Book publicity tip: Share testimonial photos on your Facebook page

When author Gail Mencini wrote her fiction novel To Tuscany with Love, she included a character who must deal with breast cancer. The novel follows the adventures of Bella Rossini, a vivacious college junior, who is suddenly thrust into living in Tuscany with seven strangers during one life-altering summer. 

Gail, a breast cancer survivor, hoped that writing about the struggles with breast cancer would remind women of the importance of mammograms.

She was thrilled when, this week, reader Toni Daylor emailed to tell her that the novel nudged her to make a long overdue appointment for a mammogram. Toni also included a selfie of her and her Xray tehnician, holding a copy of Gail’s book. Gail asked for permission to post it to her Facebook page, and from there, word is spreading.



“Little did I know that the book would actually have this type of effect, even though that was my hope,” Gail said. “And, by the way, it’s also good publicity.”



Jump on testimonial photos like this one. It’s a feel-good story that your friends, followers and fans will love to share and, often, it can be just as powerful as getting a great book review. 


Other Tools That Can Help You with Book Publicity:

Where to Find Millions of Readers Online to Review, Recommend and Buy Your Books

How to Launch a Book, Promote It and Sell a Truckload, Without an Expensive Publicist 

Crowdfunding: How to Use Other People’s Money for Your Book or Project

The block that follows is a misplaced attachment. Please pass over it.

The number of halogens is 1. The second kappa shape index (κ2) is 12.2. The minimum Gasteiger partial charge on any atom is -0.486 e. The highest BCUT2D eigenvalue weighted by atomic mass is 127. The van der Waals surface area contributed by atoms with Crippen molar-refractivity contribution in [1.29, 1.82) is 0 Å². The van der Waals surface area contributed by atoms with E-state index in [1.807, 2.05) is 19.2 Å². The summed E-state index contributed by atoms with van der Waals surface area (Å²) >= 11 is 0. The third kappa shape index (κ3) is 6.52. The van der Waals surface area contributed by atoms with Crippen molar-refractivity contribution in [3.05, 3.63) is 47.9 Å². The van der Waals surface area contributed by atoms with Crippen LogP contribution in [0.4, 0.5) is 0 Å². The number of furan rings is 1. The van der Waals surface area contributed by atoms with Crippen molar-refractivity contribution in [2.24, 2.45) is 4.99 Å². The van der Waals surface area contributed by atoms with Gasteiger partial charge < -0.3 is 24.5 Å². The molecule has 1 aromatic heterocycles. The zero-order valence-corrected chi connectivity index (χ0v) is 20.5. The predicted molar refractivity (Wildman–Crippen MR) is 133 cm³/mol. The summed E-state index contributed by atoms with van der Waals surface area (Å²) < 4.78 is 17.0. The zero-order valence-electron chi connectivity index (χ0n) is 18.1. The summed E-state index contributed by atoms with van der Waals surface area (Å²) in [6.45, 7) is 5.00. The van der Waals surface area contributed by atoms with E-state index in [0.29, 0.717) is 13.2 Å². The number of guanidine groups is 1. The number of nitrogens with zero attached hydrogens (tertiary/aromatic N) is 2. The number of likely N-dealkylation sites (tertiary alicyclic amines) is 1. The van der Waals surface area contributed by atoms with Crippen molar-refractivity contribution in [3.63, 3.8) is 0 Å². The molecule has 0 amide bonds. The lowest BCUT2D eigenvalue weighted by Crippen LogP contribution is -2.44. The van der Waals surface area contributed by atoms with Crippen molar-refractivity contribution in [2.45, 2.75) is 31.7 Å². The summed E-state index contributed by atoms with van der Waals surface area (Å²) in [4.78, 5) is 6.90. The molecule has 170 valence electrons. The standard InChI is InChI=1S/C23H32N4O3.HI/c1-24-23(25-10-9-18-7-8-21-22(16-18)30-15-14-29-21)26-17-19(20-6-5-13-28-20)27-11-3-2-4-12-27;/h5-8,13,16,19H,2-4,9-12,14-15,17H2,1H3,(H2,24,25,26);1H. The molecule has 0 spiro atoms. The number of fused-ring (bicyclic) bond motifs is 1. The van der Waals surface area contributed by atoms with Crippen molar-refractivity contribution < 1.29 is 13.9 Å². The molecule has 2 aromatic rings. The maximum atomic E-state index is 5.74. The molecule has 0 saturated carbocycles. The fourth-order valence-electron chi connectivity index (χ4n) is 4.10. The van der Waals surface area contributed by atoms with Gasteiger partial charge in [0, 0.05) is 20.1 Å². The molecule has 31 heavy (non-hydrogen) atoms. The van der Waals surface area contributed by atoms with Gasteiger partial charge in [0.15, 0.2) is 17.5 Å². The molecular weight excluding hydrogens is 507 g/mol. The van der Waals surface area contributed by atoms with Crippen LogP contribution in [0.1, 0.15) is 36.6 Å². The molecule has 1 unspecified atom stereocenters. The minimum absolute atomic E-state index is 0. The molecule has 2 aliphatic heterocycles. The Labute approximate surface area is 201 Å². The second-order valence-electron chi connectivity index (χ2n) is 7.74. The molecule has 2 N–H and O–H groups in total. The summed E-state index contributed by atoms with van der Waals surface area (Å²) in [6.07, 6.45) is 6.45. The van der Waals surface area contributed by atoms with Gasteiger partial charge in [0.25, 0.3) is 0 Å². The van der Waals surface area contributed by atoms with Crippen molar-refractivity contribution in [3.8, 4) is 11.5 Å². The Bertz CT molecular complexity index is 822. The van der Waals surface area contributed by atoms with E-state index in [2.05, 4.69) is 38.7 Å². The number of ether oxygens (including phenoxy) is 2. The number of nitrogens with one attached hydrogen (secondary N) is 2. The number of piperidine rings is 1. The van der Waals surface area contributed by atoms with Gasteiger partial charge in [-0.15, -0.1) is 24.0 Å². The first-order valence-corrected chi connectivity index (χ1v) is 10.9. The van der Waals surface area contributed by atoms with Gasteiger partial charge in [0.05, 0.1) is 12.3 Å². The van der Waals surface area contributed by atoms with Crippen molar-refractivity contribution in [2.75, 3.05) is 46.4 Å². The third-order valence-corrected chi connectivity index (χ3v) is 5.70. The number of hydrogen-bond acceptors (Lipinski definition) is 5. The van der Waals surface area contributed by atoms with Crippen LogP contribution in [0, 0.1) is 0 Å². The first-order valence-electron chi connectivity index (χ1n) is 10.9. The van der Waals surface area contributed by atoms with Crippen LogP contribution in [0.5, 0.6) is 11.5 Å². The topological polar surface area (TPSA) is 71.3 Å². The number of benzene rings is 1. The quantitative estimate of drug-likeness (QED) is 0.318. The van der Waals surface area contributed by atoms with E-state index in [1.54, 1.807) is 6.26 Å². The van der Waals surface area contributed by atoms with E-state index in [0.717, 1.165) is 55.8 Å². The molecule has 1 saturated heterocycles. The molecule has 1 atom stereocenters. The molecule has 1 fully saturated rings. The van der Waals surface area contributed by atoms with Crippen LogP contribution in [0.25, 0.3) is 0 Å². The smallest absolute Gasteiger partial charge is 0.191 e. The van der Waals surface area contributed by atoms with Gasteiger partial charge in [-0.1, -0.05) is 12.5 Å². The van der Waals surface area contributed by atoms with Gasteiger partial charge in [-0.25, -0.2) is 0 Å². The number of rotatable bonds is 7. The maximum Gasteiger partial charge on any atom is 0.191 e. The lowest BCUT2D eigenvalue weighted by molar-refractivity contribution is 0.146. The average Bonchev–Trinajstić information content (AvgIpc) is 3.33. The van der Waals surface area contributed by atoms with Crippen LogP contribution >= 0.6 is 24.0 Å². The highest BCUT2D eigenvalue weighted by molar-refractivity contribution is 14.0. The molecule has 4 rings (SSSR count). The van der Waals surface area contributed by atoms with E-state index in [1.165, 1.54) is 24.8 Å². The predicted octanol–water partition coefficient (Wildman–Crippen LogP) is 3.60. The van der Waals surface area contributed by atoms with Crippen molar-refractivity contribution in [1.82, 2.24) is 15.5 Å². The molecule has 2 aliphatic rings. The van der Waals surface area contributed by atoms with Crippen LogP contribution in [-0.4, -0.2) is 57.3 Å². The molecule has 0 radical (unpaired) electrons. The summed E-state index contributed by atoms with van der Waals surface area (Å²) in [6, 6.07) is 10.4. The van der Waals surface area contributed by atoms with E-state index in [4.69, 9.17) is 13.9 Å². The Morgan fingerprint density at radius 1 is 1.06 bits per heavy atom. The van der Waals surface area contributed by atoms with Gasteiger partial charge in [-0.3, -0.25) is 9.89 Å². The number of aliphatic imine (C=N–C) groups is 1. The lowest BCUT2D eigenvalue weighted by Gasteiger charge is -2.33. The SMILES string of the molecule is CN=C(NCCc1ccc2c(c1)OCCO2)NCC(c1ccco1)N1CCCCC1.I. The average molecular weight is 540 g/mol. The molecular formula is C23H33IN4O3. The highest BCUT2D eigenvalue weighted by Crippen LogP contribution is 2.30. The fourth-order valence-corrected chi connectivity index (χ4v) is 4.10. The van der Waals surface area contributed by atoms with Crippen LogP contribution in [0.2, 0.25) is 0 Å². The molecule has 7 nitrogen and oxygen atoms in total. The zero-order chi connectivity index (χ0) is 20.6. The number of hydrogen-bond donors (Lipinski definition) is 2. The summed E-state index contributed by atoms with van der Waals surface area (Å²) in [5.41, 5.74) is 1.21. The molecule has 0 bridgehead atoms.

How much is an email address from Facebook really worth?

Facebook Like button on cash


Here’s a startling statistic that will force you to really think about how much money you’re probably leaving on the table on Facebook.

Studies show that the average Facebook “Like” is worth about $10 a year. Some of those people will buy from you when they see you promoting things, but most won’t.

If that same person who “Likes” you, however, also gives you their name and email address, that fan is worth a whopping $120 a year!

In other words, convince them to opt in on Facebook and they are now worth 11 times more than if they had simply “Liked” you.


Why a Facebook Opt-in Is Worth That Much


Once they opt in, you can email them valuable content like tips and advice on how to solve a business problem and really promote your expertise.

If they’ve been with you for awhile and love your content, chances are far greater that they’ll buy from you if you send them an email promotion instead of asking for the order on Facebook where most people hate blatant promotions.

That’s why selling on Facebook is usually ineffective. You need to get your fans onto an email list. Right now!


Learn How to Gather Email Addresses, Step by Step


Internet marketer Don CrowtherMy friend Don Crowther will give you step-by-step directions on how to do that, for free, when he’s my guest on a webinar from 4 to 5:30 p.m. on Thursday, Dec. 12. He’ll also teach you how to use Pinterest and your own blog to build a valuable email list of people who will let you market to them over and over again.